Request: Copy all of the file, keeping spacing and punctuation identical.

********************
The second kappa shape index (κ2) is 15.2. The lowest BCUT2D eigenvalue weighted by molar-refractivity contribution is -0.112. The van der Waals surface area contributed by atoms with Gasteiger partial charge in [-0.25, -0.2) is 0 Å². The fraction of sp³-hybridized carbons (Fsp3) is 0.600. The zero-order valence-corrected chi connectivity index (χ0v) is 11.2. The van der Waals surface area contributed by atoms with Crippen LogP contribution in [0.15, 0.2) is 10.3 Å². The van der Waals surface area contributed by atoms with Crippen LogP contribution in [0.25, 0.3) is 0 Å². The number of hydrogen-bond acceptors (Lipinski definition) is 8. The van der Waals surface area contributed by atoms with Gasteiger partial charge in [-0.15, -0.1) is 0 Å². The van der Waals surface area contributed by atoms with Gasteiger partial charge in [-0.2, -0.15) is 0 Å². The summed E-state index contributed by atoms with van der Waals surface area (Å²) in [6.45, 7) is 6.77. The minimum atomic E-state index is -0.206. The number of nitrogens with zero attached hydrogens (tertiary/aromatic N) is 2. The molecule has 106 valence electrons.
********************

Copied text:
The second kappa shape index (κ2) is 15.2. The lowest BCUT2D eigenvalue weighted by molar-refractivity contribution is -0.112. The van der Waals surface area contributed by atoms with Gasteiger partial charge in [-0.25, -0.2) is 0 Å². The fraction of sp³-hybridized carbons (Fsp3) is 0.600. The zero-order valence-corrected chi connectivity index (χ0v) is 11.2. The van der Waals surface area contributed by atoms with Crippen LogP contribution in [0.15, 0.2) is 10.3 Å². The van der Waals surface area contributed by atoms with Crippen LogP contribution in [0.25, 0.3) is 0 Å². The number of hydrogen-bond acceptors (Lipinski definition) is 8. The van der Waals surface area contributed by atoms with Gasteiger partial charge in [-0.15, -0.1) is 0 Å². The van der Waals surface area contributed by atoms with Gasteiger partial charge in [-0.2, -0.15) is 0 Å². The summed E-state index contributed by atoms with van der Waals surface area (Å²) in [6.45, 7) is 6.77. The minimum atomic E-state index is -0.206. The number of nitrogens with zero attached hydrogens (tertiary/aromatic N) is 2. The molecule has 106 valence electrons.